Two years ago, Sara Jackson-Holman was a 21-year-old college student and classical pianist whose foray into writing pop songs had serendipitously caught the attention of Portland-based Expunged Records.
Back then, Jackson-Holman sat “wide-eyed" in a studio, she said in an interview last month, as those songs bloomed into a wonderful debut album called “When You Dream."
My, how things have changed.
Tonight, Jackson-Holman will celebrate the release of her second album, “Cardiology," with a show at Greenwood Playhouse (see “If you go"). It's a homecoming of sorts for the Portland-area resident, who graduated from Mountain View High School in 2007.
“Cardiology" is a more lush, beat-driven and fully realized collection of Jackson-Holman's breathy piano-pop songs than the debut, for a bunch of reasons. Here are three of them:
• The learning curve. “For the first (album), my approach to songwriting was very organic," Jackson-Holman said. “I would sit outside in a grassy field and have a little notebook and write poems and put them to music. It was very much a songwriter thing.
“And there still is that, but ... I wasn't even thinking about other elements or textures or anything. And then I get in the studio and I see all these options that are available to me."
As a result, “Cardiology" has a couple of songs that are essentially just piano and voice, but the rest are draped with effects and the electronic touches of producer Keith Schreiner. Speaking of which ...
• Keith Schreiner. Inspired by her blossoming love of hip-hop (she cites Kanye West's “My Beautiful Dark Twisted Fantasy" as an influence), Jackson-Holman connected with Schreiner, a Portland-based producer gifted with an ear for electro-pop. (You may know his work with Stephanie Schneiderman.)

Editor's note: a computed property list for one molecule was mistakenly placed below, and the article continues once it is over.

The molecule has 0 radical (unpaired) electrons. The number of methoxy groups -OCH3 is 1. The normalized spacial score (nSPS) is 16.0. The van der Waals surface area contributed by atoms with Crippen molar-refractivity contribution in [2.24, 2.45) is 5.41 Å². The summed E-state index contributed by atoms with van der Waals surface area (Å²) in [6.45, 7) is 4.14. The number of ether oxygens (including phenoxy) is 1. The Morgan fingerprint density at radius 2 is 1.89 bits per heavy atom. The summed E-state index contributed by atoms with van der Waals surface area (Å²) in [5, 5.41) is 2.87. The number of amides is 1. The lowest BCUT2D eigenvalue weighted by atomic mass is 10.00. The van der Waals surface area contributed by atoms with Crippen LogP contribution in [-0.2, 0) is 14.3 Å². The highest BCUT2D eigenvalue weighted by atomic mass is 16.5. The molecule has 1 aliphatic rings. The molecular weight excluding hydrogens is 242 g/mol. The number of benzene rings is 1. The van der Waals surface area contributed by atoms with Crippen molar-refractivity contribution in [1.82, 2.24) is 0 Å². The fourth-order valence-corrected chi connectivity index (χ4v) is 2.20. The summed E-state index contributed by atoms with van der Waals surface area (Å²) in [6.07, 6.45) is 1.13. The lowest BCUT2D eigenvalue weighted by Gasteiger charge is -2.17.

“I knew I wanted to go more in an electronic direction," she said. “(Keith) was super good at seeing where I wanted to go and listening to me and my vision for the song, and then helping me create it. His experience was so helpful."
The debut's producer, Skyler Norwood, also worked on the new one, helping Jackson-Holman keep some of her more organic sound.
“I don't really want a box to be put around my music," she said. “I love writing those little songs, too. Retaining that is important to me."
• Good ol' maturity. Jackson-Holman is now 23, which isn't old, but it is older. Over the past two years, she has moved, played shows, lived her life and learned a lot.
“'Cardiology' feels like a very personal album to me. I can take a lot of ownership of it, both the production and the songs themselves. They're very representative of growing up over the past couple years," she said. “My only hope is that it resonates with people on some sort of personal level, because that's really why I write songs. I want to communicate with people in that way."